The discussion that follows was prompted by the article: The making of the UK state. The discussion was initiated by jk1921.Below is the discussion so far. Feel free to add your own comments!
A very stimulating article that makes a serious attempt to understand the development of the UK state. It would be good if this could become a series that brings up to the present day.
Just a couple of minor points: the article again refers to the UK a "nation-state." In some senses this is probably true, but in the strict definition of the term the UK is far from constituting a nation state. There are really four (or three and a half nations?) sharing the same state. In fact, the article does an excellent job of pointing out the numerous difficulties that occurred in the consolidation of the UK, not only were there ethnic, lingusitic and geographic cleavages, but perhaps even more important at times religious ones. These differences, although perhaps less salient today than in early periods, obviously have not been overcome. I still have relatives who refer to Wilhem van Oranje as "King Billy" and seem to remember the Battle of the Boyne like it was yesterday. Of course, in the strictest sense of the term, there are probably no pure nation states (maybe Iceland?), but France is much closer to one than the UK.
Also, the article mentions the attempts of Scotland to form its own commerical policy, but doesn't specifcally mention the Darien scheme--the ill-fated attempt to set-up an independent Scottish colony in Panama, that absorbed up to one fourth of all the circulating money in Scotland. If I remeber my history correctly, it was the failure of the Darien scheme that ensured the Act of Union and opened Scotland up to the penetration of English captial--a kind of seventeeth century bail-out. Although, this was a terrible set-back for any hopes of forming a seperate Scottish state or perhaps even a seperate Scottish national captial, Scotland did recover from this disaster to become a real center of commerce and later industry within the UK. Perhaps it is also worth pointing out the central role of Scottish immigrants in the formation of the bourgeoisie in North America (particularly true in Canada, where Scots played a very central role).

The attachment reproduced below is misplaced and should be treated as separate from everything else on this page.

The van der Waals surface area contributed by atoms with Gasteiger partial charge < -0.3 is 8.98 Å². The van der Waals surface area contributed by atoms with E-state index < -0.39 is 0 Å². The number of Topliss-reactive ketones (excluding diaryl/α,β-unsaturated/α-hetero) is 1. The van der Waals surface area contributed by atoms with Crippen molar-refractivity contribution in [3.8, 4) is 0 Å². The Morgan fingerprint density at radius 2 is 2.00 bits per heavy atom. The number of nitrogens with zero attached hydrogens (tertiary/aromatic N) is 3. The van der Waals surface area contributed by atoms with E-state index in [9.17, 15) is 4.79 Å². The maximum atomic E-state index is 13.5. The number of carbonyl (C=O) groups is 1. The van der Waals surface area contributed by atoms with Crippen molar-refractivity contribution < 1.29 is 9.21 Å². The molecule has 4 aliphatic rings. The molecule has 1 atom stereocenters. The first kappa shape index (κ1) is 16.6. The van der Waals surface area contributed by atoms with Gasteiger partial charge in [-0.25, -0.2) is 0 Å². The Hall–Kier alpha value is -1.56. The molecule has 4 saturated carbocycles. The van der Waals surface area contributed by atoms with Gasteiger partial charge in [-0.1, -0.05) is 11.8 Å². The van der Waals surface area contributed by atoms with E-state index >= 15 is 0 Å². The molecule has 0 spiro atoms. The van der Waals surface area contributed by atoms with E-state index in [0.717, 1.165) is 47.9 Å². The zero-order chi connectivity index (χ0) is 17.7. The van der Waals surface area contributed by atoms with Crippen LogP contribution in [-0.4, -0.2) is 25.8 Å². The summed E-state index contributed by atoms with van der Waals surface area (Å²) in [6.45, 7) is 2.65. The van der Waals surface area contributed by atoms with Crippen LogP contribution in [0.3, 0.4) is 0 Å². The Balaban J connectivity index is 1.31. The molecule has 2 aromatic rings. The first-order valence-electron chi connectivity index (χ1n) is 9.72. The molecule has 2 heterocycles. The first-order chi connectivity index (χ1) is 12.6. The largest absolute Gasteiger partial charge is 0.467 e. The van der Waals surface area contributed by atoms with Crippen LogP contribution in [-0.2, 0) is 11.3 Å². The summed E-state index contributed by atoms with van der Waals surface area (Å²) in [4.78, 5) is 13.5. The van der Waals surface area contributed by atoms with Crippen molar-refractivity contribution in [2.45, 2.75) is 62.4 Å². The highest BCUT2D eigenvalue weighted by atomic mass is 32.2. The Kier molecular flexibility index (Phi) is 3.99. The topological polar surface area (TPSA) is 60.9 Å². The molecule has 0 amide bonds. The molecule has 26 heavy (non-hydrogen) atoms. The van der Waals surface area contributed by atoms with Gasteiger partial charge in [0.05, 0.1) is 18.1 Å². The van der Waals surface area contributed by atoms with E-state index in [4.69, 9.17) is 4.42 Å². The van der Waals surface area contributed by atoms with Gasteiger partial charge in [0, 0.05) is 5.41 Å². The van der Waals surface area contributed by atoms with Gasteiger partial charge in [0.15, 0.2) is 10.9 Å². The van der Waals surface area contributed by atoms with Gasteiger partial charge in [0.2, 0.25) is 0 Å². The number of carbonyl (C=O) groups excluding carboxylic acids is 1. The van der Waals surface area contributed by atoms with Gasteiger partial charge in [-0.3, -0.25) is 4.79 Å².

interesting points MH. It is remarkable though that despite its difficulties the UK state has remained remarkably stable for the last several centuries. Compare this to France, where despite forging a more unified nation-state, the state has experienced numerous crises over the same period. Part of this of course has to do with revolutionary threats from the working class and foreign invasions that haven't been such a salient feature of British history, but the comparrison is interesting.